I would start by offering a reward of $X per year to any worker who designs him-or-herself out of a job. Simultaneously, we’d either start offering every citizen a lesser yearly amount (hereafter Social Credit) or give a lesser amount to the other workers who ‘lose’ their jobs to innovation.
Meanwhile, we’d declare that only the U.S. government can create US currency, and forbid banks to create money (except maybe if they call it something else, and make sure people know the government doesn’t consider it US currency and will not accept it for taxes or other payments. It probably depends if we can avoid Gresham’s Law.) Private banks could avoid violating this law by explicitly distinguishing savings accounts – where you can always get your money back, because the bank must keep that money on hand – from investment accounts, where you might not get it back because the bank has loaned it out. Today most of the money “in the bank”, and from what I read most of the money in the world, does not physically exist. (Fractional reserve laws say they can loan out money that officially remains in the bank.) We would, however, temporarily accept people’s bank accounts at face value if they want to switch to the new public Bank of the United States. And we’d have various other means to fight inflation so we can keep creating new money for Social Credit.
First, we’d make a deal with producers of consumer goods. If they lower their prices instead of increasing them, we’ll give them the difference when we see the receipts. People who refuse to make this deal will tend to lose out in the market, assuming others in their industry accept. People who make the agreement and then break it open themselves to harsh legal penalties, including at a minimum the loss of any money they make from their crime and then some. In principle we could confiscate all their assets except the Social Credit, which the theory regards as everyone’s birthright as a human – an inheritance from all the people who made this system possible. (If it works in the USA we can theoretically extend the benefits to people elsewhere.)
Medical care and land may present special problems. (We need both, and we can’t mass-produce them yet.) In the first case, we want more medical personnel. We can improve the situation by offering to pay all costs of education for any remotely qualified applicant – hopefully we can trust medical schools to pick them knowing that if the public hears enough stories of fake students, payments and thus demand for the schools’ services will diminish sharply – and in return the applicant will agree never to charge more than what we want them to charge for medical services. Perhaps we could also make it easier for qualified doctors to immigrate. It should go without saying that my government would offer universal health care. For those who’ve never had occasion to follow this debate, private health care doesn’t work. It suffers from adverse selection, meaning that insurance companies don’t want people who need health insurance. They need their healthier customers to balance the company’s losses. Once the healthier people figure this out and leave, it begins a death spiral where the company has to increase rates, thereby driving more people away.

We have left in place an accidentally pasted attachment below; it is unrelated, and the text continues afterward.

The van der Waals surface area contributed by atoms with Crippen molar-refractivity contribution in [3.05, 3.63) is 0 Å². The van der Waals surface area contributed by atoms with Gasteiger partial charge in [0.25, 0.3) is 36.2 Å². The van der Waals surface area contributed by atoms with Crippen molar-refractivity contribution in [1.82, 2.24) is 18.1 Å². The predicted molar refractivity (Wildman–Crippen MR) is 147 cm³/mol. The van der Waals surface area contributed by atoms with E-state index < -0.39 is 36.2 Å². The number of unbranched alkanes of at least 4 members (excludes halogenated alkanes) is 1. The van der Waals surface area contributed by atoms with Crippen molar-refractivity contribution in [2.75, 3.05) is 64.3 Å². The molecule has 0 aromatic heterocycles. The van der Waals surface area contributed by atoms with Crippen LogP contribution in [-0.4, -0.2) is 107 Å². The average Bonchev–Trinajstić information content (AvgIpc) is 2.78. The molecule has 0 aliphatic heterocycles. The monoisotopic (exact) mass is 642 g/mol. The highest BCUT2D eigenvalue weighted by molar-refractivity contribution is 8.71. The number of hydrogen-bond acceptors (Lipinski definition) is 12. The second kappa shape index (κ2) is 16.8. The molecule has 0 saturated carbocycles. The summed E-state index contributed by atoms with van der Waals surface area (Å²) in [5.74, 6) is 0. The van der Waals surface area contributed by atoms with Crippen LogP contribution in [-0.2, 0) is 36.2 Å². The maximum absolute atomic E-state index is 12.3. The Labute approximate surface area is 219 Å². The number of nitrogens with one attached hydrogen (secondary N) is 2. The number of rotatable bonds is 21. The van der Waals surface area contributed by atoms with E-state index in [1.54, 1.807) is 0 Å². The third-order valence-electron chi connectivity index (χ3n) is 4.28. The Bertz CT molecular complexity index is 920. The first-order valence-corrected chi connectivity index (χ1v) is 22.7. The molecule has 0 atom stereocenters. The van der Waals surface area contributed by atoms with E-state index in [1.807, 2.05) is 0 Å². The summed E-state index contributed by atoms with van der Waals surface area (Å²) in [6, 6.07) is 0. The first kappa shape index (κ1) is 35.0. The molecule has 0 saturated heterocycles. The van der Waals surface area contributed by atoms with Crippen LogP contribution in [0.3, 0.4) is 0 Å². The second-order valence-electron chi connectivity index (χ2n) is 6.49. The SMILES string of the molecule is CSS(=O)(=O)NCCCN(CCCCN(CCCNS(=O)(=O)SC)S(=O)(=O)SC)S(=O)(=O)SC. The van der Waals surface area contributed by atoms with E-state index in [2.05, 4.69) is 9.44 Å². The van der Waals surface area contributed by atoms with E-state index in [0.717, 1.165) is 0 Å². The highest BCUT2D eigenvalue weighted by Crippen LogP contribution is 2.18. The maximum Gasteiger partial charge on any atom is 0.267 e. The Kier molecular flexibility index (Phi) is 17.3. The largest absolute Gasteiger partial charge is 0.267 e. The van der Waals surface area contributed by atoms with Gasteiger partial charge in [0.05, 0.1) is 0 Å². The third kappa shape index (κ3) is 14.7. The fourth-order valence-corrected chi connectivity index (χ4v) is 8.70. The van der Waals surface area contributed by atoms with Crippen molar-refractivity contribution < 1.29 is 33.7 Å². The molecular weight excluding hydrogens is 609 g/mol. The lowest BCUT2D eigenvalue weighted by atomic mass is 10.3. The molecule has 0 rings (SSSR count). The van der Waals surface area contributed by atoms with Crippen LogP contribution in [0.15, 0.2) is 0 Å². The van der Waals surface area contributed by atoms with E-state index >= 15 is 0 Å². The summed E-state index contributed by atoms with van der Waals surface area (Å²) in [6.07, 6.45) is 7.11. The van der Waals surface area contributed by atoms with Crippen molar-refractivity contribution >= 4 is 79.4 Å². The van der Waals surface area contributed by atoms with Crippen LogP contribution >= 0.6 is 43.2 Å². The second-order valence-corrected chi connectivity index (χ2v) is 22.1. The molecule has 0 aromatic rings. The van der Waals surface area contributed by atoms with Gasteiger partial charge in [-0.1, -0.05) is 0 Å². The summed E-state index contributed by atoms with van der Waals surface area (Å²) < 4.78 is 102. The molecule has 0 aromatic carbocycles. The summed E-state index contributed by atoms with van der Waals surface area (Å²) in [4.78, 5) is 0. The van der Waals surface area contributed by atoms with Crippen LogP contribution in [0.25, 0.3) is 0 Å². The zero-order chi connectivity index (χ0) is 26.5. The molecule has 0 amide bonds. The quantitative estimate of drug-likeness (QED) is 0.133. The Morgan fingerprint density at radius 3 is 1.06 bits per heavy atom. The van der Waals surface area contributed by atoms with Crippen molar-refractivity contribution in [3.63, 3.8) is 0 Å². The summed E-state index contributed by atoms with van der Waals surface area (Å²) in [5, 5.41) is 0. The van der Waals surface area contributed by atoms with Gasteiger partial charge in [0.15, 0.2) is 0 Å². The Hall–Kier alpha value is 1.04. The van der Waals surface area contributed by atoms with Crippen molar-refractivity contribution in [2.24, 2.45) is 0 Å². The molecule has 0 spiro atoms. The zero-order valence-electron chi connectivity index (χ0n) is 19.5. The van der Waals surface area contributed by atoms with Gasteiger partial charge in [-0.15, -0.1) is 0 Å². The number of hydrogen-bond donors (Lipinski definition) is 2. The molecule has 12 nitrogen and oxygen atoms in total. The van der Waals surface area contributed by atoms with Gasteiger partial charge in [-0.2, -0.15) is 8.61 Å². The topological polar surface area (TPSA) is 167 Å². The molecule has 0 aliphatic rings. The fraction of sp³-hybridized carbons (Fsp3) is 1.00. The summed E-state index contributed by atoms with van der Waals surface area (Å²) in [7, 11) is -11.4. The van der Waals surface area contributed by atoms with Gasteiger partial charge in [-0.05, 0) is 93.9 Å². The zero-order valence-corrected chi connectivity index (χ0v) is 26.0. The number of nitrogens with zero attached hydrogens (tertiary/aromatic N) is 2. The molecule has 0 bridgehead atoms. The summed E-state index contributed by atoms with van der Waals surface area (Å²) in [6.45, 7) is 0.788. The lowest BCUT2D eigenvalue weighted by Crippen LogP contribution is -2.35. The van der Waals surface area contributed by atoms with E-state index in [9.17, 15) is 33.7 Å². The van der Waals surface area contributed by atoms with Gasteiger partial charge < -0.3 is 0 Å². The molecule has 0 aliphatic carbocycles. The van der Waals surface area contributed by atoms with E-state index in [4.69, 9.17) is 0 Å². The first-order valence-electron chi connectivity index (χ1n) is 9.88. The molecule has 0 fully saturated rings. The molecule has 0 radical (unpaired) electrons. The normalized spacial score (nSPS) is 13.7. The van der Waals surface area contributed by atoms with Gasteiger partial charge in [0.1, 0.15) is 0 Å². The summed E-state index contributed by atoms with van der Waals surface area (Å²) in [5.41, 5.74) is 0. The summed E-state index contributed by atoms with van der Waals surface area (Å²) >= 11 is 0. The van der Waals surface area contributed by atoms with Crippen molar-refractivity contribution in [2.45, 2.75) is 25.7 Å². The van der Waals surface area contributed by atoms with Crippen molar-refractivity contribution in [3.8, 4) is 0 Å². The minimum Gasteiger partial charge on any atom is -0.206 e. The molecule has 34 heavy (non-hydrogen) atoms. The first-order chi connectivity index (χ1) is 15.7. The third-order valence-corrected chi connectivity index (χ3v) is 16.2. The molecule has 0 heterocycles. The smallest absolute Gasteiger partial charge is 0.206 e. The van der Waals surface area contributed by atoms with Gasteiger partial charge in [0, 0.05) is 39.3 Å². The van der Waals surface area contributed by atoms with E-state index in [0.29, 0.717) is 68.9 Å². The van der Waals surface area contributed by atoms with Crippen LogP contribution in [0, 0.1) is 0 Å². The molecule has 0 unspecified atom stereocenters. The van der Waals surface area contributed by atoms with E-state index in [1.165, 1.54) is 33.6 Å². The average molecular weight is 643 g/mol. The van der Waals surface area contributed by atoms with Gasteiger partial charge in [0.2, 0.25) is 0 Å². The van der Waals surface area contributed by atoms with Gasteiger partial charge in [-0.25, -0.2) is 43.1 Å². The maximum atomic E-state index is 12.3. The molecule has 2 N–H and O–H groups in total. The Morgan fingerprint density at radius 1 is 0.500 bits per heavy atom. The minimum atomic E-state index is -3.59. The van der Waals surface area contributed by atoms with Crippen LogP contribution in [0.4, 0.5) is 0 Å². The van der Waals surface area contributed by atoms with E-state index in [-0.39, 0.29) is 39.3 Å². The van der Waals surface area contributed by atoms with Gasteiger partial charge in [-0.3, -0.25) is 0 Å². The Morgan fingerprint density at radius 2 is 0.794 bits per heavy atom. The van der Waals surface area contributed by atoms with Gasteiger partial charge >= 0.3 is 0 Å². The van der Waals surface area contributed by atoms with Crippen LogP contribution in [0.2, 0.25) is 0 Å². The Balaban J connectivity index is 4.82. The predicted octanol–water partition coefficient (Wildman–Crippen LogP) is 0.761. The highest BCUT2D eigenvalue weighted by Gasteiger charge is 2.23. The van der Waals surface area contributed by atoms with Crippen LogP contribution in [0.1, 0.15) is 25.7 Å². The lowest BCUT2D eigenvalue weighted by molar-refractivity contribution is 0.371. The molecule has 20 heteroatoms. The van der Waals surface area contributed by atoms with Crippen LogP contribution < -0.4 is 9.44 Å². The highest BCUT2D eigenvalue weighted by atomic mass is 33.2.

We can apply the medical services tactics to any services (say, teaching) that we decide we literally need. Other jobs that we can’t automate will increase in price, and I expect we’ll decide to do without some of them.
When it comes to land or shelter, I feel less confident of my solutions. But perhaps the government could buy houses and land slowly, “selling” it with a contract that keeps the price low.
As a reserve measure we can keep the right to use Silvio Gesell’s suggestion for “free money”. This means we can have money decrease in official value with time – so that a dollar bill will decrease 10 cents in face value after a certain period – if the owners choose not to invest it and if we decide the measure seems necessary to fight inflation. Though I’d prefer not to actually use this option given how economically regressive it sounds. The decision would always rest with the experts.
As the anti-inflationary tactics start to prove themselves we could increase the Social Credit until everyone could live on it if they chose to do so. We could also cut taxes, starting with the taxes of the poor. I would suggest that in the meantime we cut what I consider foolish expenses, like drug Prohibition. The DEA would survive in some form, but could only go after improper use of antibiotics. I’d even restrict the FDA to enforcing labels (“This product will kill you,” “This product will get you hooked and kill you,” “This product does not work.”)
We could easily make the Social Credit and Social Security non-cumulative and reduce payroll taxes accordingly, in such a way that SS payments would increase again if we ever reduce the Social Credit to less than most people's payments for some reason. I doubt we would. If we can increase it that far in the first place, I doubt we'll have much trouble keeping it there.